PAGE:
Sometimes you can get away with a little bit of item movement, such as attaching a Neko tail to your Left or Right Pec (these are my secret tail attachment points, when my stomach / chest / spine attachment points are full — they accommodate a tail pretty well for walking and most movements). But don’t be surprised if you sit down and your AO’s “special sexy ground sit” makes your tail look a bit strange.
Unless one of you lovely readers has found a good chart that shows which attachment points are recommended for certain items, it’s best to just start attaching and experimenting until you begin to understand how each attachment point works. (I might get around to making a chart like this one of these days…)
Generally speaking, it’s good to choose an attachment point that’s close to where the item usually sits. For example, belts are best on stomach, chest, or spine attachment points (not hips, because hips move/turn too much). However a necklace can go on those attachment points too. In time, you’ll begin to learn which items looks best on what attachment points (and whether they are going to move around with your body, once you attach it there).
3.) Knowing Basic Editing Skills:
Once you get an item attached to its new point, you’ll have to edit it, in order to move it into proper position. To do that, you need to know the following:
Posestand: You want to stand on a posestand to keep your avatar from moving around while you edit (right click a pose stand, and choose “stand”). Search your inventory for ‘posestand,’ as chances are good you already have one that you can rez to use. If you don’t have one, many stores have posestands available (hint: look for those strange square or round flat objects on the store floor). Some stores include posestands in their boxes when you purchase one of their items, like EarthStones jewelry does.
Camera Controls: You need to know how to use basic camera controls (View -> Camera Controls). I like to keep this little window open at all times on my view screen, tucked down into a corner, especially when I visit stores that have vendor windows wayyyy up high on the walls.
Mouse View Adjustment: For finer control of your camera, you need to know how to use your mouse to get in close, by pressing and holding down your alt key (PC) or option key (Mac) as you slide your mouse forward. Watch Torley’s video Looking Around With Camera Controls to find out how.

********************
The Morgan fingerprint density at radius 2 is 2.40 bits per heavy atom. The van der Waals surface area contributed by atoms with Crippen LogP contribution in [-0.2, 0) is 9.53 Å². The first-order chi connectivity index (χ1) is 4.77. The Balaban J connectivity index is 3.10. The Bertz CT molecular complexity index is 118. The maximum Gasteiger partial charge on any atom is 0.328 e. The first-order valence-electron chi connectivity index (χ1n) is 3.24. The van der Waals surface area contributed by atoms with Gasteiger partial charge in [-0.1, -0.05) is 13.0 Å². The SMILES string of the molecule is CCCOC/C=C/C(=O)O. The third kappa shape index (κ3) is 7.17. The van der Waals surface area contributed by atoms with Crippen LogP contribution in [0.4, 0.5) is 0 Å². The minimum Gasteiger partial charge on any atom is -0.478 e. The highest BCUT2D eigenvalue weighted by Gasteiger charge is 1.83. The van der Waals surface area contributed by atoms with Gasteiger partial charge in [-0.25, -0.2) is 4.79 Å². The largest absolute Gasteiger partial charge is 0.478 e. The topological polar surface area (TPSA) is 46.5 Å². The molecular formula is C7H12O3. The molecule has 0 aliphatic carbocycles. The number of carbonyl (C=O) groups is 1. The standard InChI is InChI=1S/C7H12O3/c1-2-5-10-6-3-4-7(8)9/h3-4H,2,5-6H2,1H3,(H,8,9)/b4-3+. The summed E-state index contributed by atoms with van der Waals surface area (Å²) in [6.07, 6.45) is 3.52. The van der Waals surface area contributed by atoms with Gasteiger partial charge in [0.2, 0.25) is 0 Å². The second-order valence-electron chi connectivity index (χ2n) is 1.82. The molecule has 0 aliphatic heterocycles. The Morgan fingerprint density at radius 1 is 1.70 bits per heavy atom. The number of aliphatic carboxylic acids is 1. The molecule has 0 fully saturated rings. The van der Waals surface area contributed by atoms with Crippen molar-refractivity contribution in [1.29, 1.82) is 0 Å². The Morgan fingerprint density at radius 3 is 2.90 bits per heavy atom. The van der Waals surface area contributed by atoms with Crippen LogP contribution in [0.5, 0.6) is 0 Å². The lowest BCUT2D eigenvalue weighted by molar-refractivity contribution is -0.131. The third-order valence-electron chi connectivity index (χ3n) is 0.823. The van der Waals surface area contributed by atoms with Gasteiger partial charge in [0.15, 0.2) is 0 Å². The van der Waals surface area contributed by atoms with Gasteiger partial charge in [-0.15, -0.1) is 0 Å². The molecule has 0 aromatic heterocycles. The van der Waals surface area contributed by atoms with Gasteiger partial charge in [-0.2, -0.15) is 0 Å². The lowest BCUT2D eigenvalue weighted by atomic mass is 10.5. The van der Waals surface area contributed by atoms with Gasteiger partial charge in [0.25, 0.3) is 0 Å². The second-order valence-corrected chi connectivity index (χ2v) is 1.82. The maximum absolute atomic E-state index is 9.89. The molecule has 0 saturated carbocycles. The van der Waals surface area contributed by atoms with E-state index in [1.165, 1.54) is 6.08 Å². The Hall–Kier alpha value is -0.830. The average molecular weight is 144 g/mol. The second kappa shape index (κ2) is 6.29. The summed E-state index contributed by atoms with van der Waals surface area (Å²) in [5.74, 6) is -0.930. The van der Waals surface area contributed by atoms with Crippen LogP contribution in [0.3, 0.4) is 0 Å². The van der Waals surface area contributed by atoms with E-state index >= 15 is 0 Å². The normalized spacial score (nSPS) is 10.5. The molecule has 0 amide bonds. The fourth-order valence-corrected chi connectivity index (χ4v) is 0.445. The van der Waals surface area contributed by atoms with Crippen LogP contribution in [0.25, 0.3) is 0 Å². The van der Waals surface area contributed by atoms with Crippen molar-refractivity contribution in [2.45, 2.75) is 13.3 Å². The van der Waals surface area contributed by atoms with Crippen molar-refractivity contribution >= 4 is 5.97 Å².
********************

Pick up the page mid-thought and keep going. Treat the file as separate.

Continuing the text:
Zoom-In View: You need to know how to zoom very close in for fine adjustments: PC users press alt + 0 / Mac users press option + 0. These can be pressed multiple times to get closer and closer. To restore normal view, press alt + 9 [PC] or option + 9 [Mac].
Edit Toolbox: You need to have some familiarity with the “Edit” toolbox (in particular, how to rotate, and use the position arrows).
Ready? Set? Here’s How to Edit Your Attachments:
A. Copy: Open up your inventory, make a back-up copy of the item (if possible) and rename it. If you don’t know what attachment point you’re going to choose yet, just add “Attach” to the item’s name, so you can tell the difference from the original item.
B. Attach: While standing on a posestand, find the (duplicated and renamed) item in your inventory. Right click it and choose “Attach to.” Choose an attachment point that’s close to where the item should normally sit (again, the more you do this, the more you’ll become familiar with which attachment points work best with certain items).
If you’re already wearing several other items, you may want to view where those existing items are attached, before you add another, to make sure you don’t remove one you want to keep. To view what is already attached and where: choose the ‘Edit -> Detach Object’ menu at the top of your screen.
C. Locate: Don’t expect to see the newly attached item exactly in place on the new attachment point. Often it will be in an odd position, no where near the attachment point you chose. Look carefully… it could be between your legs (no jokes please!), on the back of your neck, or even partially (or entirely, oops! try another attachment point so you can move it into view!) inside your body.
D. Edit: Adjust your mouse view to get in closer to the item, right click on it, and choose edit. In the Edit window, you’ll use two edit buttons: the rotate tool, and the position arrows. With these tools, you can move the item into proper position (choose one at a time of course). If necessary, use the “zoom-in view” keys for a closer look.
E. Verify: Think it’s all set? Do a quick check to make sure, by using your camera controls (View -> Camera Controls) to take a look at your avatar from all sides. Sometimes the item will look perfectly positioned from the front, but when you look from the side, you realize it’s too far forward. Look from all angles (even from the top down) before you jump off the pose stand.
F. Name: Oh, remember where you attached it? Go back to step A, and type in the name of the attachment point. This will help you remember how you customized it, so you can easily choose it again the next time you’re running out of attachment points. And remember, once you’ve manually attached/edited it to a new point, all you have to do is say ‘wear’ the next time, and it will go back to the point you edited.
All done? Have fun!
© Stacia Villota / Virtual Neko in Second Life – 2009